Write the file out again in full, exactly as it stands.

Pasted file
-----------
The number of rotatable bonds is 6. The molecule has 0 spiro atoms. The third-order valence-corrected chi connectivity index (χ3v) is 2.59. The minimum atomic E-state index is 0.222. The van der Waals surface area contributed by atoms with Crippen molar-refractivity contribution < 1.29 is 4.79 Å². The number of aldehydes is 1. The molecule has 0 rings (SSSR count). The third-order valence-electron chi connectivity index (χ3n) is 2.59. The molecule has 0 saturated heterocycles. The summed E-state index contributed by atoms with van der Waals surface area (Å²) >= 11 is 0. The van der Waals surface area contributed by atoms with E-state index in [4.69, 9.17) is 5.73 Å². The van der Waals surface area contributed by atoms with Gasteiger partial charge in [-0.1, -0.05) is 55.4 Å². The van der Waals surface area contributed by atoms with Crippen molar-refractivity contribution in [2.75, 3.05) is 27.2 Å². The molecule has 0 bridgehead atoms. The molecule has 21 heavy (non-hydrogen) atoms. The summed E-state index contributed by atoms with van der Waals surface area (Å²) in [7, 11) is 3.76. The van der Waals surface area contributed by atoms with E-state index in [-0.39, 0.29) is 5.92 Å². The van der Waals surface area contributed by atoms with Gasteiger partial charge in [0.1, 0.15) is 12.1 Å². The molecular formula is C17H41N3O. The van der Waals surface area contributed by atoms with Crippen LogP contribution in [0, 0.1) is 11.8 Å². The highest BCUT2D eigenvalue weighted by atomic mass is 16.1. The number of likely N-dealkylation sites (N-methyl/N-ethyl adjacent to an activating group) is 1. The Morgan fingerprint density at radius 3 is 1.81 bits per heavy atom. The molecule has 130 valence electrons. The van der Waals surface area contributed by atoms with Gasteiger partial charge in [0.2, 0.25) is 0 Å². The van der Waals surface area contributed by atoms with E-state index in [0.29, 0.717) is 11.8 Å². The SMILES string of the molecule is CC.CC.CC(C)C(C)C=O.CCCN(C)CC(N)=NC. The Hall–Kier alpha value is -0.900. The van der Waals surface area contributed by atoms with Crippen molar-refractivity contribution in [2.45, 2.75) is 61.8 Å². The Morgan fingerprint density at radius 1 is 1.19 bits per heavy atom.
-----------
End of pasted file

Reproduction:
The number of rotatable bonds is 6. The molecule has 0 spiro atoms. The third-order valence-corrected chi connectivity index (χ3v) is 2.59. The minimum atomic E-state index is 0.222. The van der Waals surface area contributed by atoms with Crippen molar-refractivity contribution < 1.29 is 4.79 Å². The number of aldehydes is 1. The molecule has 0 rings (SSSR count). The third-order valence-electron chi connectivity index (χ3n) is 2.59. The molecule has 0 saturated heterocycles. The summed E-state index contributed by atoms with van der Waals surface area (Å²) >= 11 is 0. The van der Waals surface area contributed by atoms with E-state index in [4.69, 9.17) is 5.73 Å². The van der Waals surface area contributed by atoms with Gasteiger partial charge in [-0.1, -0.05) is 55.4 Å². The van der Waals surface area contributed by atoms with Crippen molar-refractivity contribution in [2.75, 3.05) is 27.2 Å². The molecule has 0 bridgehead atoms. The molecule has 21 heavy (non-hydrogen) atoms. The summed E-state index contributed by atoms with van der Waals surface area (Å²) in [7, 11) is 3.76. The van der Waals surface area contributed by atoms with E-state index in [-0.39, 0.29) is 5.92 Å². The van der Waals surface area contributed by atoms with Gasteiger partial charge in [0.1, 0.15) is 12.1 Å². The molecular formula is C17H41N3O. The van der Waals surface area contributed by atoms with Crippen LogP contribution in [0, 0.1) is 11.8 Å². The highest BCUT2D eigenvalue weighted by atomic mass is 16.1. The number of likely N-dealkylation sites (N-methyl/N-ethyl adjacent to an activating group) is 1. The Morgan fingerprint density at radius 3 is 1.81 bits per heavy atom. The molecule has 130 valence electrons. The van der Waals surface area contributed by atoms with Gasteiger partial charge in [0.2, 0.25) is 0 Å². The van der Waals surface area contributed by atoms with E-state index in [0.29, 0.717) is 11.8 Å². The SMILES string of the molecule is CC.CC.CC(C)C(C)C=O.CCCN(C)CC(N)=NC. The Hall–Kier alpha value is -0.900. The van der Waals surface area contributed by atoms with Crippen molar-refractivity contribution in [2.45, 2.75) is 61.8 Å². The Morgan fingerprint density at radius 1 is 1.19 bits per heavy atom.